The Portland Trail Blazers are the surprise team of the year out of the West, with an All-Star Break record of 36-17. However, the Blazers have struggled lately and were just 4-6 in their last 10 games before the break.
With Portland sure to be a playoff team, coach Terry Stotts has said publicly that he doesn't expect a roster change come the February 20 trade deadline. But with the team flailing and the recent injury to Joel Freeland, the Blazers might be forced into giving up some of their best young assets in an effort to solidify a legitimate chance at getting past the first round, something they haven't done since 2000.
Depth in the low post
Portland has struggled all year with their lack of depth in the low post, despite the rumors of an improved bench. Freeland made a magical transformation over the summer, going from one of the Blazers' worst team defenders to one of their best. His ability to shoot and contest shots without fouling has made him a crucial piece for Portland this season, but his recent injury could see him out until late March.
There was some talk before Freeland's injury that the Blazers could use another wing scorer, particularly off the dribble. In the second quarter of the season, teams have overplayed the Blazers' passing lanes and benefited from the fact that Damian Lillard and Mo Williams are the team's only true threats off the dribble. The return and success of rookie C.J. McCollum seems to have settled that issue a bit, and with Freeland out, the focus has turned back toward Portland's big men.
Just bros being bros, bro.
The combination of Thomas Robinson and Meyers Leonard hasn't shown the ability to fill Freeland's shoes. Neither of them ready to defend consistently, and certainly not enough for the playoffs. If Blazers GM Neil Olshey makes a move for a wing at the deadline, he will be gambling that Freeland will be productive (and healthy) enough for sustain the Blazers through the playoffs.
Portland has a long-term strategy they aren't ready to part with just yet. There's no shortage of scenarios they envisioned this summer, but jumping out to the hot start they did and leading the West was probably not at the top of their list.
Still, the Blazers won't be looking to add multiple years of salary unless they feel it is in line with that long-term plan. Portland has just six players and $27.7 million in salary committed in 2015-2016, and they will need to re-sign Wesley Matthews, LaMarcus Aldridge, Robin Lopez and work out an extension for Damian Lillard. Even if they do add a player of significance, they will have to weigh the possibility of that player's cap hit versus the ability to maintain the space they will need in the summer of 2015.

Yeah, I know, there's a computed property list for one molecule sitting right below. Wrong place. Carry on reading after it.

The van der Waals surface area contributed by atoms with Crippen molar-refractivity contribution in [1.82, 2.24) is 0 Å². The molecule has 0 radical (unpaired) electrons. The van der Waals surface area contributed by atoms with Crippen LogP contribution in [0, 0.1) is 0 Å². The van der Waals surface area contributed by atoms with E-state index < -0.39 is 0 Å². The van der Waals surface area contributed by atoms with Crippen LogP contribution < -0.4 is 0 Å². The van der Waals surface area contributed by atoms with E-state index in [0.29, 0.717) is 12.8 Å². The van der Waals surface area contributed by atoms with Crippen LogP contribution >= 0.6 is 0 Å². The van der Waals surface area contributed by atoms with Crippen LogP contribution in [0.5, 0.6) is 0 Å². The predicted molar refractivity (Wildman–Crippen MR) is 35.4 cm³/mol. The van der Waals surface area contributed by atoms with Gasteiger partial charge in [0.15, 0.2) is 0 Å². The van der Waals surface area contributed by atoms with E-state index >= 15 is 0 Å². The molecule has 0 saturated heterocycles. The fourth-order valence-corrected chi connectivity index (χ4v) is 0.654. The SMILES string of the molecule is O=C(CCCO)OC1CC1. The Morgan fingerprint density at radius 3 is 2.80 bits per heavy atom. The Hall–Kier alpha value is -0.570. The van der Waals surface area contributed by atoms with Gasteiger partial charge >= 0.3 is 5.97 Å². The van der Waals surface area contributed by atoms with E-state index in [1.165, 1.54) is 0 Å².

A bare cupboard
The Trail Blazers are in an unenviable position for a team with title contention hopes. As Dave at Blazersedge points out, they have no expiring contracts, near-term first round picks or young talent with proven production value.
That poses a significant problem when looking to get anyone of real impact or worthwhile return considering their future potential and cap significance. What Portland does have is young talent on rookie contracts. Will Barton, Meyers Leonard, Allen Crabbe, Thomas Robinson and C.J. McCollum are all tantalizing prospects for teams looking to move lower in this year's draft in a rebuilding effort.
While Leonard, McCollum and Robinson are the most valuable trade pieces, it would be hard to see the Trail Blazers trading two or all three of them without getting multiple players back who could reasonably fill their minute production. They are rotation players and, especially in the case of McCollum, are incredibly valuable not just to the Blazers in the long term but in the short term as well.
A likely trade scenario would involve one of those three players, a combination of Barton/Crabbe/Victor Claver and a distant first rounder for an impact player.
It is hard to see how the tight money, talent and draft pick situation in Portland could possibly yield a positive return for them in the near future without impacting their long-term plans. Olshey has been incredibly crafty in constructing this team, but it might be best for him to stand pat at the trade deadline lest he do something rash and ruin the Blazers most appealing element; their chemistry.